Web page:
ATHENS, Ga. - Sparked by Atlanta's need for a second airport, business and government leaders are reviving a long-dormant commission to try to bring a regional airport to northeast Georgia - and Barrow County is the early favorite.
Surviving members of the Northeast Georgia Surface and Air Transportation Commission, created by the state Legislature in 1989, will hold their first meeting in 15 years Aug. 23 and ask officials from 13 counties and eight cities to appoint new members. The reconstituted group will then seek state and federal funds for studies and scout out sites for a 20- or 24-gate airport that could offer flights to 20 to 40 cities and draw passengers from the north Atlanta suburbs to the South Carolina line.
As it did in the early 1990s, advocates of a regional airport will face a tough task convincing skeptical politicians, under pressure from voters who fear noise and traffic, that building such an airport is a good idea.
A 10,000-acre tract off Interstate 85 in Jackson County was one of three sites the original transportation commission touted, along with 10,000 acres Atlanta owns in Dawson County and an expansion of Gwinnett County's Briscoe Field.
"I must have gotten 500 letters" opposing the airport, said Jim Dove, the director of the Northeast Georgia Regional Development Center.
One of the opponents was Jackson County Commission Chairman Pat Bell, who fought efforts to bring an airport to the I-85 site before she was elected.
"We had a lot of citizens who opposed that airport," she said. "I believe in citizen input, and I'd have to listen to my folks on that." Barrow County Commission Chairman Doug Garrison said he is open to talks about expanding his county's airport, a 450-acre facility that will soon extend one of its two runways to 7,000 feet, long enough for medium-size jets to land and take off fully loaded. Barrow County officials have long pushed to make the former Winder-Barrow Airport the pre-eminent one in the area, even renaming it Northeast Georgia Regional Airport in 2005.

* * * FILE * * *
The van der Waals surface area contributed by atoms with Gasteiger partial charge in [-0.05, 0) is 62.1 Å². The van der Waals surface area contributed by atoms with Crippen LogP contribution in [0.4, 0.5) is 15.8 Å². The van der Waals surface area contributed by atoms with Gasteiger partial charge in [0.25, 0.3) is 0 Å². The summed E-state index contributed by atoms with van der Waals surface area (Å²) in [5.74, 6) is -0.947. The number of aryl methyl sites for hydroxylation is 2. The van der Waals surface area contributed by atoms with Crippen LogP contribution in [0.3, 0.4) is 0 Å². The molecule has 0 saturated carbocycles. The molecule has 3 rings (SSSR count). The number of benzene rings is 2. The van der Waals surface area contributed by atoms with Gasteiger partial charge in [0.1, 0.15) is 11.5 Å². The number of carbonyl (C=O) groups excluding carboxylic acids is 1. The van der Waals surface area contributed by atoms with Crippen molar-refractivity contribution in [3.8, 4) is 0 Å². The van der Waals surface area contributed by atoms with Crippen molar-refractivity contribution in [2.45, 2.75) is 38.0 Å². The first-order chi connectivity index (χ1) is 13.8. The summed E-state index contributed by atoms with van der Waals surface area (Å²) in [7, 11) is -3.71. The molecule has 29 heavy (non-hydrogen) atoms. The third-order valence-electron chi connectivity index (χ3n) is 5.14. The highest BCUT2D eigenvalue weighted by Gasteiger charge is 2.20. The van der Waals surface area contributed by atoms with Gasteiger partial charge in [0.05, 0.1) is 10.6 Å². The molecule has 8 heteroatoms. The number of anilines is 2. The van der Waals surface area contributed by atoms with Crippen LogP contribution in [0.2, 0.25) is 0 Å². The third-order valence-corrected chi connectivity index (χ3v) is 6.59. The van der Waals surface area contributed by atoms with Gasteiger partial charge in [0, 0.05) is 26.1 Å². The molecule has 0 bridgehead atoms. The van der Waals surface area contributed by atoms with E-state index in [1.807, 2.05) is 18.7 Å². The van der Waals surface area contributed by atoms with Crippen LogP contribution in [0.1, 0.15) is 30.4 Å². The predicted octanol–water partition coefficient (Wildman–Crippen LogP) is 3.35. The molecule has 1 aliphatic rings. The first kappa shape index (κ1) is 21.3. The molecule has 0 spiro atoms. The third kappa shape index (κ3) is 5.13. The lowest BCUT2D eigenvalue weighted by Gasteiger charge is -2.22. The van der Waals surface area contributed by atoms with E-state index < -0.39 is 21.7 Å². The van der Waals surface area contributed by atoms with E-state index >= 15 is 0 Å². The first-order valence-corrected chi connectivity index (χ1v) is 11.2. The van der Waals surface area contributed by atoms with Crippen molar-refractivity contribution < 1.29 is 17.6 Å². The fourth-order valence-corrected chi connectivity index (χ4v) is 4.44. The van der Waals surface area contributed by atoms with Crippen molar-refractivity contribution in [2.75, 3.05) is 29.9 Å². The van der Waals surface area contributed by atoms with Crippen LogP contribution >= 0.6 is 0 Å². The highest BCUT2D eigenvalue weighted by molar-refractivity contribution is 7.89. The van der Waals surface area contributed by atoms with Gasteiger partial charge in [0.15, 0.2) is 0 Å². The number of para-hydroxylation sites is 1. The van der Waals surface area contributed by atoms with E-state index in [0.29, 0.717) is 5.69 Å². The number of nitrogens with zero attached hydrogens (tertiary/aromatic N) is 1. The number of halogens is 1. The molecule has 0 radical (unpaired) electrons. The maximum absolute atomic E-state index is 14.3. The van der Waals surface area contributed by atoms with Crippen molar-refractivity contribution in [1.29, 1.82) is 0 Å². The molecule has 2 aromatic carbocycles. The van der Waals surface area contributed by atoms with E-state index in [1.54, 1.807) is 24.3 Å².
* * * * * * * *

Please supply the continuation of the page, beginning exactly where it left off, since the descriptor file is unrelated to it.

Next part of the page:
"The potential is there if the support is there," Mr. Garrison said.
Talk of a regional airport started up again after Delta Airlines exited bankruptcy recently and Atlanta received a $1 million federal grant to study an overflow airport for Hartsfield-Jackson International Airport, one of the busiest in the country. So far, officials have mentioned Macon; Chattanooga, Tenn.; Dawson County, Ga.; and 10,000 acres Atlanta owns in Paulding County as potential sites. A call to Atlanta Mayor Shirley Franklin's office was not returned.
Each site has its drawbacks, according to University of Georgia economist Jeff Humphreys, who wrote a study in 1992 naming the I-85 corridor east of Atlanta as the best place for a second airport.
Chattanooga is 100 miles away from Atlanta, and many of the jobs and dollars associated with an airport would go to Tennessee if it's built there. Residential growth is quickly swallowing up land around the Paulding County site. The Dawson County site was dropped because the terrain is difficult to build on, according to E.H. Culpepper, the vice chairman of the transportation commission. And Macon is on the wrong side of Atlanta to serve the city's populous northern suburbs.
The original transportation commission stopped meeting in 1992 after the Federal Aviation Administration awarded Georgia a $1.8 million grant for a statewide feasibility study rather than one focused on northeast Georgia, Mr. Culpepper said. The second airport was never built because Hartsfield added a fifth runway and increased its capacity.
A sixth runway at Hartsfield is unlikely, so now is the time to start the 10- or 20-year process of planning and building a new airport, Mr. Humphreys said.
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